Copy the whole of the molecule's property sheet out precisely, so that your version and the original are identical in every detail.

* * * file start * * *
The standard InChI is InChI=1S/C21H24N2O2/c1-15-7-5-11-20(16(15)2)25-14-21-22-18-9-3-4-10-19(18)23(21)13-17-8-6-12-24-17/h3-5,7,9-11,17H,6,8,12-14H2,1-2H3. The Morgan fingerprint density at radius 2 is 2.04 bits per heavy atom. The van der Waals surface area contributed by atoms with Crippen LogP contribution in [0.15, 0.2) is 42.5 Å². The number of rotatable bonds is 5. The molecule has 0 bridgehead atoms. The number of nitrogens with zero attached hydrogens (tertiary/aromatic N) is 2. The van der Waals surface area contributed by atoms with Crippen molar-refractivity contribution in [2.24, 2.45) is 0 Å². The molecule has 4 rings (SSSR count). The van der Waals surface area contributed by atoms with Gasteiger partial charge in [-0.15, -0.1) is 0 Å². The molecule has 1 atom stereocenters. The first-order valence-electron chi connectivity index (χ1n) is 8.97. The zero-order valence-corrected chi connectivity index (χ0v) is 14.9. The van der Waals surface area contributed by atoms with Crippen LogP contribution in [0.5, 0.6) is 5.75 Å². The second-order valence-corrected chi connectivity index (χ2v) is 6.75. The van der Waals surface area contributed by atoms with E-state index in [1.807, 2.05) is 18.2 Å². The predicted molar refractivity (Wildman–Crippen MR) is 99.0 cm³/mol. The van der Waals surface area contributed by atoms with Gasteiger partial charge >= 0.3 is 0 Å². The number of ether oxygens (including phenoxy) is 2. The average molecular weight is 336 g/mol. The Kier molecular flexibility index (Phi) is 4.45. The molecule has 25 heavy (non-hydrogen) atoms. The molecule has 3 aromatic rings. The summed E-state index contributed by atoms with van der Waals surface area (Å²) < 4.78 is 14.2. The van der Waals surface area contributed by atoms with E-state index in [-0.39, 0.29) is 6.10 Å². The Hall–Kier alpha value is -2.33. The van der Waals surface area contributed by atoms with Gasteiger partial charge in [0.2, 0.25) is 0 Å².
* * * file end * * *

The standard InChI is InChI=1S/C21H24N2O2/c1-15-7-5-11-20(16(15)2)25-14-21-22-18-9-3-4-10-19(18)23(21)13-17-8-6-12-24-17/h3-5,7,9-11,17H,6,8,12-14H2,1-2H3. The Morgan fingerprint density at radius 2 is 2.04 bits per heavy atom. The van der Waals surface area contributed by atoms with Crippen LogP contribution in [0.15, 0.2) is 42.5 Å². The number of rotatable bonds is 5. The molecule has 0 bridgehead atoms. The number of nitrogens with zero attached hydrogens (tertiary/aromatic N) is 2. The van der Waals surface area contributed by atoms with Crippen molar-refractivity contribution in [2.24, 2.45) is 0 Å². The molecule has 4 rings (SSSR count). The van der Waals surface area contributed by atoms with Gasteiger partial charge in [-0.15, -0.1) is 0 Å². The molecule has 1 atom stereocenters. The first-order valence-electron chi connectivity index (χ1n) is 8.97. The zero-order valence-corrected chi connectivity index (χ0v) is 14.9. The van der Waals surface area contributed by atoms with Crippen LogP contribution in [0.5, 0.6) is 5.75 Å². The second-order valence-corrected chi connectivity index (χ2v) is 6.75. The van der Waals surface area contributed by atoms with E-state index in [1.807, 2.05) is 18.2 Å². The predicted molar refractivity (Wildman–Crippen MR) is 99.0 cm³/mol. The van der Waals surface area contributed by atoms with Gasteiger partial charge >= 0.3 is 0 Å². The number of ether oxygens (including phenoxy) is 2. The average molecular weight is 336 g/mol. The Kier molecular flexibility index (Phi) is 4.45. The molecule has 25 heavy (non-hydrogen) atoms. The molecule has 3 aromatic rings. The summed E-state index contributed by atoms with van der Waals surface area (Å²) < 4.78 is 14.2. The van der Waals surface area contributed by atoms with E-state index in [-0.39, 0.29) is 6.10 Å². The Hall–Kier alpha value is -2.33. The van der Waals surface area contributed by atoms with Gasteiger partial charge in [0.2, 0.25) is 0 Å².